A tale of two coaches
After a football weekend devoted to the University of Tennessee and Maryville College, I found that I didn’t have to pull forth the words to describe the tremendous gulf separating our two college football programs. It took me only a moment to find the words tucked away on one of our bookshelves, and after blowing the dust off, Charles Dickens was just fine in describing two programs separated by just a river, but after Sunday morning were more than just worlds apart.
“It was the best of times, it was the worst of times. It was the age of wisdom, it was the age of foolishness, it was the epoch of belief, it was the epoch of incredulity, it was the season of Light, it was the season of Darkness, it was the spring of hope, it was the winter of despair, we had everything before us, we had nothing before us ...”
The Scots have their first conference football title since Lombe Honaker strode the sidelines at old Wilson Field. They have a young team by any definition and one that is full of potential. Mike Rader is still a few weeks away from his one-year anniversary as head coach but has done a great deal to heal wounds from the dismissal of his predecessor, Tony Ierulli, with a mixture of wins and frankness.
Derek Dooley can only wish for such a state of affairs in Knoxville. With the epitaphs on his coaching tenure at Tennessee being polished up by wordsmiths around the Web, who are merely awaiting the formality of the presumed inevitable official announcement of his firing, just walking into the office each day must be a struggle when everyone tells you that you are likely to be fired at any minute.
And who do you trust in the game of Division I football, where the reassuring smile is more likely to hold the dagger for your back than the frown and raised voice about your job performance. When the media pool and fans are spending more time analyzing the candidates to succeed you than listen to you or watch your team, who wouldn’t want just to be given an answer — no matter how bad — to put the theorizing to rest.
Tennessee’s administration is past the point of acceptable silence. It’s time to tell everyone — Dooley first — what the decision is. Say now, he’s gone or it will be decided at the end of the season or that we have no plans to fire our coach, then stick by the decision and do what you say.
Anything less is a recipe for disaster in both the media and in the perception of UT from any viable coaching candidate. In big-time college football, there is the game of coaching personnel, and you can lose it badly even by the accepted double-dealing standards of both sides in the profession.
While the scale and scope between Division III and Division I is immense, the still-lingering cracks in the MC fan base, that become obvious in the digital world, lead back to the hows and whys of Ierulli’s dismissal last November. On a D1 scale, any misstep is measured in the millions of dollars lost or gained and the fan reaction starting in the thousands of posts, tweets and status changes and ending at the Neyland Stadium turnstyles.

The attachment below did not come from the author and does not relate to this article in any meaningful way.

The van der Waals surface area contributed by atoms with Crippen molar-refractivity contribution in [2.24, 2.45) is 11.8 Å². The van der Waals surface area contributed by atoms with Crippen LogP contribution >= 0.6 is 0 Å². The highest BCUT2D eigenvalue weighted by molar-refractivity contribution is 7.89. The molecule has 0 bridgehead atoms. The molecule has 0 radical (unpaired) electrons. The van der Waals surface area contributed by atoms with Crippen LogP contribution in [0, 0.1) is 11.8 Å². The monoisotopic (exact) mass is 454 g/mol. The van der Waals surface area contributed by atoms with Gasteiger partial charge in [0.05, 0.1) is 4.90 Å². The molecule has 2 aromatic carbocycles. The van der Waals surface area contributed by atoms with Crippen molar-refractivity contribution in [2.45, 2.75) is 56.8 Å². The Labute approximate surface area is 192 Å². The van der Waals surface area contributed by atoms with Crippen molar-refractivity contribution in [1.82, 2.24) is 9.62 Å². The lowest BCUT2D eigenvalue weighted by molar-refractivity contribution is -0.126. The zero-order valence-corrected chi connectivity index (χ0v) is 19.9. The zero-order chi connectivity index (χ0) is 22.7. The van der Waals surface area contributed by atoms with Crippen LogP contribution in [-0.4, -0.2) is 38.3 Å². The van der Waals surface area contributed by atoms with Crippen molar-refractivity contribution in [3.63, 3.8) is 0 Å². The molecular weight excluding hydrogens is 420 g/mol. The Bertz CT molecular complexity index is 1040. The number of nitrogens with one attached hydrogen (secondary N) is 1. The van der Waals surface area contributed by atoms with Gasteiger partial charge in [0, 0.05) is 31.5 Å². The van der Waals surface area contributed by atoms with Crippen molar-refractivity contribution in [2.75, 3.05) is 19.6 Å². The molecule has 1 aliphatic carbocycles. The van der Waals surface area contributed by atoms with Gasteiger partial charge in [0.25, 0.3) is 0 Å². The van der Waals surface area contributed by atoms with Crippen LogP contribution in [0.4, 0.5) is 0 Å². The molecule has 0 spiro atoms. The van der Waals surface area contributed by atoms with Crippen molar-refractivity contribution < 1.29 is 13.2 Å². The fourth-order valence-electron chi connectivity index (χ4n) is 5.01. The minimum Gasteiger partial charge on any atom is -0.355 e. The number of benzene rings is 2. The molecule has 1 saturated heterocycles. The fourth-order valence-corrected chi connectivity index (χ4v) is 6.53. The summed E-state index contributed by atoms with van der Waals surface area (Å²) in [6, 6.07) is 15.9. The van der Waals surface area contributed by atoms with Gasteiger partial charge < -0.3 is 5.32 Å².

Should Tennessee decide to make that change, it will be hard-pressed to find a way to show solid support and create the kind of separation for a new coach from his predecessors. It never turned the trick all that well with Lane Kiffin and made little effort to do so when he left.
Maryville gave Rader an obvious new commitment to football. More money for a more competitive coaching staff in terms of quality and quantity were the most obvious and enough that there isn’t any fair comparison to be made of the program from this season to any earlier one. In short, Maryville reinvested itself in its football team and gave its new coach a clean slate.
Tennessee will be hard-pressed to do the same.
A title was an unexpected reward for the Scots, but it showed full well Rader understood the premise that conference games count. He won more in his first season playing seven USAC games (5) than Dooley has amassed so far in three SEC seasons (4). Rader’s mark is his school’s all-time high for conference wins in a season, Dooley’s record an all-time low.
So while the Scots are still wearing goofy grins and talking about championship rings, their brethren across the river can’t help but wonder if their coach today will be their coach tomorrow and how can they help but ponder if they’ll once again be spending their spring learning a whole new system.
And Dickens described the contrast of the respective student-athlete’s emotions and prospects for next season, again, more aptly than I.
“We were all going direct to Heaven, we were all going direct the other way.”
Marcus Fitzsimmons is sports editor at The Daily Times, who enjoys reading comments posted to this column at http://thedailytimes.com